Athens, Ga. – The University of Georgia will hold a ribbon-cutting ceremony Feb. 13 at 2 p.m. to dedicate the College of Veterinary Medicine’s new Veterinary Medical Center, which includes an education building and a state-of-the-art teaching hospital for large and small animals.
The public is invited to attend the ceremony. Parking will be available in the Carlton Street parking deck with shuttles leaving from the front of the veterinary college throughout the afternoon, as parking at the event site will be limited.
Scheduled speakers for the event include Gov. Nathan Deal, University System of Georgia Chancellor Hank Huckaby, UGA President Jere Morehead, Rep. Terry England (R-Auburn), Sen. Bill Cowsert (R-Athens), College of Veterinary Medicine Dean Sheila Allen, Hospital Director Gary Baxter and second-year veterinary student Robert Cotton.
The ribbon-cutting ceremony will be followed by a brief reception and self-guided tours of the new UGA Veterinary Teaching Hospital and Veterinary Education Center, both of which will open in late March.
Located at 2200 College Station Road, construction began on the center in spring 2013 thanks to generous support from the state and private funding. The new facilities—which encompass roughly 300,000 square feet—will enable the college to better meet its students’ educational needs and its current patient care demands.
“The students, faculty and staff of the College of Veterinary Medicine are grateful to the Georgia taxpayers and our donors for their support of this project,” Allen said. “The future of veterinary education in Georgia will be well served through this facility for many years to come.”
The current teaching hospital, built in 1979, handles more than 24,500 visits annually in one of the smallest teaching hospitals in the U.S. In late March, all hospital operations will move to the new site, along with all clinical faculty, hospital staff, clinical support services and third- and fourth-year students. The Veterinary Medical Center officially opens on March 25.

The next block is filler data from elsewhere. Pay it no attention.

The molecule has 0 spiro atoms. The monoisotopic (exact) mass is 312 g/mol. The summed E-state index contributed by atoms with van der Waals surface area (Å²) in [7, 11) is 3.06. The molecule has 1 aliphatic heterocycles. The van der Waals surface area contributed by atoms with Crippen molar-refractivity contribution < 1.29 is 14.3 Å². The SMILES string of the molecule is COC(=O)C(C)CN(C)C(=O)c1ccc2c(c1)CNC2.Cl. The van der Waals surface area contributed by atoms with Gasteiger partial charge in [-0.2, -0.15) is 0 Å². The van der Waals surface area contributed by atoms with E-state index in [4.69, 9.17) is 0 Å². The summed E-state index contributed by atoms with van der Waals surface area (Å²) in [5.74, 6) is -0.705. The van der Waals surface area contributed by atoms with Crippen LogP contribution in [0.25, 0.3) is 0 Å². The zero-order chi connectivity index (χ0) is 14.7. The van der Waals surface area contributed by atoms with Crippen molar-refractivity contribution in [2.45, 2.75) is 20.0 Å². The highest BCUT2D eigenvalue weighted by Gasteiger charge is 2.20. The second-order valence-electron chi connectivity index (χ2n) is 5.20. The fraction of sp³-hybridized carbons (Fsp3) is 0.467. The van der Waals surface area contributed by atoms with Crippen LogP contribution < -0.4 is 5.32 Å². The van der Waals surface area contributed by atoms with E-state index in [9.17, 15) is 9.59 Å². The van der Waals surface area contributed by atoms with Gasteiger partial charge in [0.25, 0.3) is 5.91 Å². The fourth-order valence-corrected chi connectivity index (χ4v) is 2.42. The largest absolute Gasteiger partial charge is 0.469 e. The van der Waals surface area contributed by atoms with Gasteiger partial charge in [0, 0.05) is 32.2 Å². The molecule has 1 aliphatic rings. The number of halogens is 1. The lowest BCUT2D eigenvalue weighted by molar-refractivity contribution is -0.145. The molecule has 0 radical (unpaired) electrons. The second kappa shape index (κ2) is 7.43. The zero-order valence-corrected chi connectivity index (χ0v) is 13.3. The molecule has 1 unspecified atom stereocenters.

First- and second-year students will remain on the main college campus along with the majority of the college’s basic science departments and administrative offices. The UGA Community Practice Clinic, which serves as a wellness clinic for companion animals in the greater Athens area, also will remain in its current location on campus. The vacated hospital building will be repurposed for much-needed research space and to support first- and second-year instruction.
The Veterinary Medical Center was designed by Perkins+Will and built by Turner Construction Company. Features include a flexible design to meet current needs and to allow for future expansion, a 160-seat auditorium, an 80-seat technology-enabled active learning classroom, two smaller classrooms for teaching students and an enhanced large and small animal hospital outfitted with top-of-the-line equipment and improved functionality. For more information, see www.vet.uga.edu/new-hospital.
UGA College of Veterinary Medicine
The College of Veterinary Medicine, founded in 1946 at UGA, is dedicated to training future veterinarians, conducting research related to animal and human diseases and providing veterinary services for animals and their owners. Research efforts are aimed at enhancing the quality of life for animals and people, improving the productivity of poultry and livestock and preserving a healthy interface between wildlife and people in the environment they share. The college enrolls 114 students each fall out of more than 900 who apply. For more information, see www.vet.uga.edu.